I anticipate some flak coming my way on this point after Tea Partiers read below that I criticized Christine O'Donnell. So here is a brief refresher for those among you who see grave Constitutional peril in a particular semantic. The First Amendment does not contain the words "separation of church and state." So too will you search in vain in the Constitution for the word "federalism," but there is no doubt in anyone's mind that federalism is what the Tenth Amendment is all about.
There is no guarantee in the Constitution for your right to cross-examine witnesses against you. The closest you get to that is the Sixth Amendment which provides that you have the right "to be confronted with the witnesses against" you. That means you have the right to be in the same room as them when they testify against you. The right to "assistance of Counsel" in the Sixth Amendment does not mean that your attorney can cross-examine the witness, either. But no sane person would contest the claim that the concept of "due process" in the Fifth and Fourteenth Amendments includes the idea of cross-examination.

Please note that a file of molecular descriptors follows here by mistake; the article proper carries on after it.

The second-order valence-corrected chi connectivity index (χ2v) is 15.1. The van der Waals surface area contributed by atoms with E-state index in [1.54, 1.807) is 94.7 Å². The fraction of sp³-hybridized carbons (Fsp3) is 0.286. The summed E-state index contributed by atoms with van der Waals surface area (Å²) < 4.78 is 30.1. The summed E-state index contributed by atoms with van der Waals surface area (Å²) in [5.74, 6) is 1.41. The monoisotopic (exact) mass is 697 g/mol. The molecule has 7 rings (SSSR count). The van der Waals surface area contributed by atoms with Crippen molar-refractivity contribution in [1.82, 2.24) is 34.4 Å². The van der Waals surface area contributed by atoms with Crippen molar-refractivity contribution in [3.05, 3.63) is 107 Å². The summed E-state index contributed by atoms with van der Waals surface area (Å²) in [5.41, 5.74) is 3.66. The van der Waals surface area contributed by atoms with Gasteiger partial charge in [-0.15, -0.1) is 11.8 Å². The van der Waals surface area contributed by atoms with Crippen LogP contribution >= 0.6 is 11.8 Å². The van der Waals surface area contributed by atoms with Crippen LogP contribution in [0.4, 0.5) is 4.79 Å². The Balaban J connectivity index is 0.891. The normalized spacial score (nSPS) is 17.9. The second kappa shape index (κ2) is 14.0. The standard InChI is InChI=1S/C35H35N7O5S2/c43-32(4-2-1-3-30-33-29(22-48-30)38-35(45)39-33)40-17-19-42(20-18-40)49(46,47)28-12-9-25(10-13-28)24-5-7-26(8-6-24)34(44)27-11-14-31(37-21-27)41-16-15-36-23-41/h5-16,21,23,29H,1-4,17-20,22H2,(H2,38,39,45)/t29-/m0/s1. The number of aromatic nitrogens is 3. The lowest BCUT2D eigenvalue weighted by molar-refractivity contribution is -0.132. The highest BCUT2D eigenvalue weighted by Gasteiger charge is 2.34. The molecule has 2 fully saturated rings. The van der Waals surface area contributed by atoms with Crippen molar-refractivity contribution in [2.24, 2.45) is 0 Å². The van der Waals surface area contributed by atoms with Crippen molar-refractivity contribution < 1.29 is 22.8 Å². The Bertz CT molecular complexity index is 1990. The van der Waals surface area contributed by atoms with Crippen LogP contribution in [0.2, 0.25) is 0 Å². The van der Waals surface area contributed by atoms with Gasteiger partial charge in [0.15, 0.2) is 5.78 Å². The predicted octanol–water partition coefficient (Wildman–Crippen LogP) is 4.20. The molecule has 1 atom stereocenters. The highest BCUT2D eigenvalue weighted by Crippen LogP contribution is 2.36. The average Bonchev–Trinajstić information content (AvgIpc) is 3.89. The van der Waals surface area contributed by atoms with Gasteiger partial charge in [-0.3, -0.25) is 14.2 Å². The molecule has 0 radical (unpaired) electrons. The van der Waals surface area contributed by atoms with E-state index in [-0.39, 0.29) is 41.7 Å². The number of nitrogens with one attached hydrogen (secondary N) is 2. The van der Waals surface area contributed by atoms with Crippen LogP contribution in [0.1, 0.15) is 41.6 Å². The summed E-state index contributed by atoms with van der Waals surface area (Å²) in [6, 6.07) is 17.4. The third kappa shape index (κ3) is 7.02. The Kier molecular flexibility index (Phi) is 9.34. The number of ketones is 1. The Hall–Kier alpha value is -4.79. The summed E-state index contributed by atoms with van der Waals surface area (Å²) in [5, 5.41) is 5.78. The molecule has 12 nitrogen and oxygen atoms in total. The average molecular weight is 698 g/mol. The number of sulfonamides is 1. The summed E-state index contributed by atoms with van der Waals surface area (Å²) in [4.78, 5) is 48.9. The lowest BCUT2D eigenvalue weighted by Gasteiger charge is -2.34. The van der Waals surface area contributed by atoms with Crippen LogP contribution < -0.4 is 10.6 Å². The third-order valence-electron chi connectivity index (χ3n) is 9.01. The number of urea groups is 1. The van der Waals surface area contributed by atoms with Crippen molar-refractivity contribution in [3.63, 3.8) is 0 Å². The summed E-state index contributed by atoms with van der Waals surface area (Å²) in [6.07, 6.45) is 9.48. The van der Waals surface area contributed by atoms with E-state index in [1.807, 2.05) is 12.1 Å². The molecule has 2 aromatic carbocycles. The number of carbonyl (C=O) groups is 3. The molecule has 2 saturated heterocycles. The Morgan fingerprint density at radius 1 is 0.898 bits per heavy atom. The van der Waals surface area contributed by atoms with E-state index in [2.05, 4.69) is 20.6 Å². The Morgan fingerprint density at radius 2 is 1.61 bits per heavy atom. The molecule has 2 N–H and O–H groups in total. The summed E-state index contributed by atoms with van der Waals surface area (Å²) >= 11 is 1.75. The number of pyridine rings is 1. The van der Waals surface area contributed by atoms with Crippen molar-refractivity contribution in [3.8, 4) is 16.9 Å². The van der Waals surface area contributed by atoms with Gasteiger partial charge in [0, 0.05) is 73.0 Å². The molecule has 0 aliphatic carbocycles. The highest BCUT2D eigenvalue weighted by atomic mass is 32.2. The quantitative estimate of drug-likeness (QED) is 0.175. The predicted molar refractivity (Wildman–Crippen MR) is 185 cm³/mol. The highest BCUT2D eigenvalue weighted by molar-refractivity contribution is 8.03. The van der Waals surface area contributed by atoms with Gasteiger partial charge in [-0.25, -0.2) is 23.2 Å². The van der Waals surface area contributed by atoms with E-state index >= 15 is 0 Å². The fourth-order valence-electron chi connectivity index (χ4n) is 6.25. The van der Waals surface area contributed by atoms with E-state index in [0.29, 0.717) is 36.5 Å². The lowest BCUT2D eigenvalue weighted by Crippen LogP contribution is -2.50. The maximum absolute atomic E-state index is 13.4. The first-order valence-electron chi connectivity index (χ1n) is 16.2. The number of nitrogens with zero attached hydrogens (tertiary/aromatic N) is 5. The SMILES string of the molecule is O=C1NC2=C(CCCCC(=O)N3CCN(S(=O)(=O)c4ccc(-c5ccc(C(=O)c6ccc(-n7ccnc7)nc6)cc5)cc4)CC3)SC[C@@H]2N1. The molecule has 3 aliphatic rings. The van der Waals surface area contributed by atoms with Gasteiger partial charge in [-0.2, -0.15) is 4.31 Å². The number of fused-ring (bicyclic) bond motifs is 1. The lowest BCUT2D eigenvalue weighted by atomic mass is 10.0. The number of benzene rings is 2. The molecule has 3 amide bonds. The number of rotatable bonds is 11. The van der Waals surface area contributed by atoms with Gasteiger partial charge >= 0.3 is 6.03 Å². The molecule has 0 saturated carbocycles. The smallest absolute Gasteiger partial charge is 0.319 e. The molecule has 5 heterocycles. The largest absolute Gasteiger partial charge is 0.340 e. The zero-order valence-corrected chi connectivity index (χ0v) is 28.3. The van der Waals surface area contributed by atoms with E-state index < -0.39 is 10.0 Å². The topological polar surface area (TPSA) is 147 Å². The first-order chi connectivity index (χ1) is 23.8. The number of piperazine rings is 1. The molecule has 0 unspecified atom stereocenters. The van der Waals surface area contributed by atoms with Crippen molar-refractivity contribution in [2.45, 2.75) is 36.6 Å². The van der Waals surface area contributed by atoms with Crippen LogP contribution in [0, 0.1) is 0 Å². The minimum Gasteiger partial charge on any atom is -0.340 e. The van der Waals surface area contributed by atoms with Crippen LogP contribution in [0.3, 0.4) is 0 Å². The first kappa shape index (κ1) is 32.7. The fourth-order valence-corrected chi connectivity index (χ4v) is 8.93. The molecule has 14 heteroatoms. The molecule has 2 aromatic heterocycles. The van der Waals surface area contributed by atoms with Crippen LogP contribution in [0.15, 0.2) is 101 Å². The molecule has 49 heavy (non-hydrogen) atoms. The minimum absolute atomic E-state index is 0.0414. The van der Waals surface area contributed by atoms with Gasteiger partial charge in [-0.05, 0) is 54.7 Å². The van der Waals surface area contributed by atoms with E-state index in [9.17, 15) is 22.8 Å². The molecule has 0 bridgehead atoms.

What this means is that textual literalism is inadequate to understand the Constitution. Is "separation of church and state" a concept in the Constitution? You can argue "yes" or "no," but it's not a dead-bang winner either way simply because those exact words are not there. You've got to look deeper than that, no matter which conclusion you want to reach.